State education board approves plan for unaccredited districts

March 26, 2014 

The Missouri State Board of Education approved at its March meeting a Department of Elementary and Secondary Education plan for supporting and, if necessary, intervening in school districts in Missouri.

The focus of the plan is to provide every student access to high-quality education in their local communities. The plan includes tiers of support and intervention based on district performance. If performance begins to slip, support and then intervention are implemented to prevent districts from becoming provisionally accredited or unaccredited.

The tiers are not new levels of accreditation; they work within the existing Missouri School Improvement Program.

The unaccredited Kansas City Public Schools has been at the center of lawsuit questioning the legality of a state law that allows students from that district to transfer at the cost of the unaccredited district to neighboring suburban districts, including the Lee’s Summit R-7 School District.

The case remains tied up litigation despite a state Supreme Court’s ruling that the law is valid.

“This is not a one-size-fits-all plan,” said Deputy Commissioner Margie Vandeven. “The Department has developed multiple options for supporting and intervening in districts based on specific local needs and challenges. Focused early intervention in districts and schools is vital.”

The plan calls for increased support and collective responsibility before a district reaches the unaccredited level. For example, performance contracts between the State Board and the local district board of education would be executed should a district become provisionally accredited.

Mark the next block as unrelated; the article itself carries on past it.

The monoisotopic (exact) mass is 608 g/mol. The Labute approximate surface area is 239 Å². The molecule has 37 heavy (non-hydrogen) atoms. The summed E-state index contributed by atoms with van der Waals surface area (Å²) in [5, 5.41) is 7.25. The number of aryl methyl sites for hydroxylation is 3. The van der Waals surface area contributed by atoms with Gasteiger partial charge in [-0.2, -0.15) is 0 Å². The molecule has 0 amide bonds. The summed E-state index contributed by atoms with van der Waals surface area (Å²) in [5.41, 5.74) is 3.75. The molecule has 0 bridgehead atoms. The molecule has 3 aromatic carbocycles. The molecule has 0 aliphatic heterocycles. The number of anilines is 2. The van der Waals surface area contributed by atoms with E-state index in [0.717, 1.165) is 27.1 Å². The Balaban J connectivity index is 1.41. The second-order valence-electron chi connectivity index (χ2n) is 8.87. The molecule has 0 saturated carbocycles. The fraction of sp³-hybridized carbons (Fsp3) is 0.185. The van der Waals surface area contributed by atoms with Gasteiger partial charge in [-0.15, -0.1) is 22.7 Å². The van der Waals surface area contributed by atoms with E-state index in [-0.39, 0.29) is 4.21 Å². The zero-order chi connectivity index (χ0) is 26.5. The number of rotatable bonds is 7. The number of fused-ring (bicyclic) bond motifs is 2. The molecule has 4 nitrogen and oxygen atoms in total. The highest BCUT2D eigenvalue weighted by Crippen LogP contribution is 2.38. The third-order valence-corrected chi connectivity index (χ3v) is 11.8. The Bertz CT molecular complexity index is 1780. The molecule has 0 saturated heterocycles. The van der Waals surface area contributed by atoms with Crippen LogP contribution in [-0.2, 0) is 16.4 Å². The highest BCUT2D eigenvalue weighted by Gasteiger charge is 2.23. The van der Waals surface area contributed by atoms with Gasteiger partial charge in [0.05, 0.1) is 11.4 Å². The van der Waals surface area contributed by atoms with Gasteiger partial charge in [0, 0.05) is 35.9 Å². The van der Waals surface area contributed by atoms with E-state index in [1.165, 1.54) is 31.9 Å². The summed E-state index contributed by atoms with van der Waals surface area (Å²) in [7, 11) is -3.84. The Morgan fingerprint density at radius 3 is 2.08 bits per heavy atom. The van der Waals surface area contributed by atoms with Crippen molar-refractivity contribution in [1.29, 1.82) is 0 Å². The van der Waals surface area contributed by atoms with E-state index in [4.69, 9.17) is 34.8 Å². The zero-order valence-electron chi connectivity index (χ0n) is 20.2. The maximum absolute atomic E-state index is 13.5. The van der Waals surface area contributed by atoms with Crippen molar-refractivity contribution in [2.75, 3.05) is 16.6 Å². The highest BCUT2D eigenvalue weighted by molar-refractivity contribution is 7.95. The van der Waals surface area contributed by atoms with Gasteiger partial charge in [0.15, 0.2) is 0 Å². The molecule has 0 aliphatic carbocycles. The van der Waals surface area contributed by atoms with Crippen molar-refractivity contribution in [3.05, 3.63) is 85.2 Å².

These contracts include specific achievement targets and identify additional support and intervention such as access to high-quality early childhood education, meaningful parent and community engagement, extended learning opportunities, leadership development and wraparound services.

Unaccredited districts would receive a fiscal monitor as student transfers are enacted, and the state board would review district governance. Local boards of unaccredited districts could remain in place, a special administrative board could be installed, or an alternative governance structure may be created.

The plan was based on current research regarding effective intervention, together with ideas submitted by several education organizations, school districts, and parents, teachers, administrators and community members from around Missouri. The Department gathered feedback on the recommendations at two hearings: Feb. 24 in Kansas City and Feb. 25 in St. Louis.

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